On the horizon – revised 1-11

Now that we’re selling the Gavia poster, the new website is up and clicking along, and tour dates have been set over at Cinghiale.com, we can think about 2010. From here, right now, this all looks likely:

Jerseys – should be a lycra/wool blend; I’m seeing some cool designs, will share as we get closer.
Serigraph – a hand-drawn/hand-pulled image of Andy on a sporty jaunt in the snow, no pesky graphics or automobiles involved. Limited numbers, no release date yet.
Crema – what if we took our favorite “model” – a light steel Classic/Strada Bianca for fenders or big tires – built it in-house with Max welding, offered it in eight sizes, choice of three colors, and tried to hit $1800 for frame and fork? Any interest? Max’s welding has been killing it, help me help him quit his day job!
Tournesol – shopping bikes are all the rage here, mostly in 650B with a variety of racks. Pictures soon.
Yard Sale – gotta make room for the new stuff. Our cast-offs could be your next bike at a heckuva price.
16 replies
  1. Steve H
    Steve H says:

    Fred,

    Beat us to what? Not the name, right? Yeah, they’re offering welded frames to a size chart at a similar price point for long-reach calipers – but so do plenty of other bike companies.

    What we’re doing is offering a couple of frames that draw from what we’ve done over the past ten years – namely light road bikes designed for fenders and/or bigger tires. I’m trying to see if we can take some of what we’ve learned, combine with limiting some of the choices (and thus cutting out some of the back-and-forth with the customer), and still make an attractive, light, strong, and semi-profitable bike frame.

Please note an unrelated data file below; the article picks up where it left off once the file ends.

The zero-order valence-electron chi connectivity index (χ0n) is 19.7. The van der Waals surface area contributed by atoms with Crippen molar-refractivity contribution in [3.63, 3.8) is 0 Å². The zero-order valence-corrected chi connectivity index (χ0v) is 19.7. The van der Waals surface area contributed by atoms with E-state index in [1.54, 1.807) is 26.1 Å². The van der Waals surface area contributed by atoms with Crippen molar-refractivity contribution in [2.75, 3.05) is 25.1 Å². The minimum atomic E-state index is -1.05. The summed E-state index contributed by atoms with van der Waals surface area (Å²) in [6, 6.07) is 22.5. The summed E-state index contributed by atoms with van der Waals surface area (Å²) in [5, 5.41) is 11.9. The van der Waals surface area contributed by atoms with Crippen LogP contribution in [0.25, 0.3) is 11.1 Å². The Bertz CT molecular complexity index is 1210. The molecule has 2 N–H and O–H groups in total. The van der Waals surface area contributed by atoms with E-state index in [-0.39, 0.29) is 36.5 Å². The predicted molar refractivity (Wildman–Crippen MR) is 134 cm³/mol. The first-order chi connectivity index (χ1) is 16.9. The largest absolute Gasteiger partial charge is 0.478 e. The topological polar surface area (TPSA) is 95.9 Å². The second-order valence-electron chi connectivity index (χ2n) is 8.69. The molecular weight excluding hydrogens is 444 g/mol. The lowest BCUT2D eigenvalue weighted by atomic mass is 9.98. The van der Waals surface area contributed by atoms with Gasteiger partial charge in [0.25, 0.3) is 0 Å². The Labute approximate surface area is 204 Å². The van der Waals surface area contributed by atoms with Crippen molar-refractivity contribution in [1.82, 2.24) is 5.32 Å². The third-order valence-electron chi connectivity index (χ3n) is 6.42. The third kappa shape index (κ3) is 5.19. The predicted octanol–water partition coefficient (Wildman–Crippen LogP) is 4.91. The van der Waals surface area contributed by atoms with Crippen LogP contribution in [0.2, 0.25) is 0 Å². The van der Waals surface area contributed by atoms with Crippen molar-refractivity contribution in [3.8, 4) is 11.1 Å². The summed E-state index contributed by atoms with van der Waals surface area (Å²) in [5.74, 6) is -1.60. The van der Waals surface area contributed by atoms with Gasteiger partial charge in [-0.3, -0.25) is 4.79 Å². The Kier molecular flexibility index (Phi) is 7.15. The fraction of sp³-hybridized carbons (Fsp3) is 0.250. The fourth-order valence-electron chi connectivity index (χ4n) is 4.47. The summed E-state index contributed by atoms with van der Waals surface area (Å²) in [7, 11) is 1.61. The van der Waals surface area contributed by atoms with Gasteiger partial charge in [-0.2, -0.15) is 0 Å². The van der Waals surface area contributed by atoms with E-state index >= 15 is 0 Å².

King – and Waterford, IF, Serotta, Seven, et. al. – are all offering not-dissimilar bikes as our Crema. But if I looked at every company who offered a “similar” product before we did I would not be here now. We don’t invent this stuff, we just offer our own take on it and see if it sells. And much of it does sell.

    I’ve seen the King frames, and I know the quality that comes out of my shop and from my painter, and I’m not worried. I think there is room enough for both frames in the market and my personal opinion is that ours will be just a touch nicer.

    Welded bike shootout, anyone?

    I’ll talk more about my thinking behind Crema as we move along. And thank you for bringing this up, Fred – I hope I don’t come across as overly defensive.

    I do think that a reasonable alternative to both custom bikes and mass-produced bikes is what we might call semi-production (or limited) frames: it’s an old idea but it’s one I’m looking forward to working with.

    Steve

    Reply
  2. ItsFred
    ItsFred says:

    Hi Steve. And I hope I didn’t come across as too chipper – I think I could’ve been more diplomatic! I hope you’re right, because choice is always good, especially when the product is so overlooked by the mainstream market. I rode a Cielo at the outdoor demo that was held here in Providence, and it was absolutely lovely…but unfortunately only a c-note or two less than a fully-custom frame from Independent or Waterford. I think that will be the big challenge! Anyway, good luck, I’m looking forward to seeing the fruits of your labor!

    Reply
  3. Steve H
    Steve H says: